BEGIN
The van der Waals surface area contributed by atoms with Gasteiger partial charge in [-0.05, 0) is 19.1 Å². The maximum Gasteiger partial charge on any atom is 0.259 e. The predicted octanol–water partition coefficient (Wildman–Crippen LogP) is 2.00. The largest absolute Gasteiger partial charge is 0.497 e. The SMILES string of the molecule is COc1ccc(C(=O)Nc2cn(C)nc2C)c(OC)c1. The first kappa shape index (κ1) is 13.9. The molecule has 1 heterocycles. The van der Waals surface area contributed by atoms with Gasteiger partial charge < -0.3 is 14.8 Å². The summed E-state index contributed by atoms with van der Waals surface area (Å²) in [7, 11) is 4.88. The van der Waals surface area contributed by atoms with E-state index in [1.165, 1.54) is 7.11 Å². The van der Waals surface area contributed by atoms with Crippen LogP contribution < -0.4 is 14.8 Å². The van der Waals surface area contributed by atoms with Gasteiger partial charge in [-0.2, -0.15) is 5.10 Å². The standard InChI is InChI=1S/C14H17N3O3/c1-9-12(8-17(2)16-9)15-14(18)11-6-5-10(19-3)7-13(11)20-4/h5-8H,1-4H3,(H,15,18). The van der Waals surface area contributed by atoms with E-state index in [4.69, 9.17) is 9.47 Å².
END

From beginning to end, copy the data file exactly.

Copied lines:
The van der Waals surface area contributed by atoms with Gasteiger partial charge in [-0.05, 0) is 19.1 Å². The maximum Gasteiger partial charge on any atom is 0.259 e. The predicted octanol–water partition coefficient (Wildman–Crippen LogP) is 2.00. The largest absolute Gasteiger partial charge is 0.497 e. The SMILES string of the molecule is COc1ccc(C(=O)Nc2cn(C)nc2C)c(OC)c1. The first kappa shape index (κ1) is 13.9. The molecule has 1 heterocycles. The van der Waals surface area contributed by atoms with Gasteiger partial charge < -0.3 is 14.8 Å². The summed E-state index contributed by atoms with van der Waals surface area (Å²) in [7, 11) is 4.88. The van der Waals surface area contributed by atoms with E-state index in [1.165, 1.54) is 7.11 Å². The van der Waals surface area contributed by atoms with Crippen LogP contribution < -0.4 is 14.8 Å². The van der Waals surface area contributed by atoms with Gasteiger partial charge in [-0.2, -0.15) is 5.10 Å². The standard InChI is InChI=1S/C14H17N3O3/c1-9-12(8-17(2)16-9)15-14(18)11-6-5-10(19-3)7-13(11)20-4/h5-8H,1-4H3,(H,15,18). The van der Waals surface area contributed by atoms with E-state index in [4.69, 9.17) is 9.47 Å².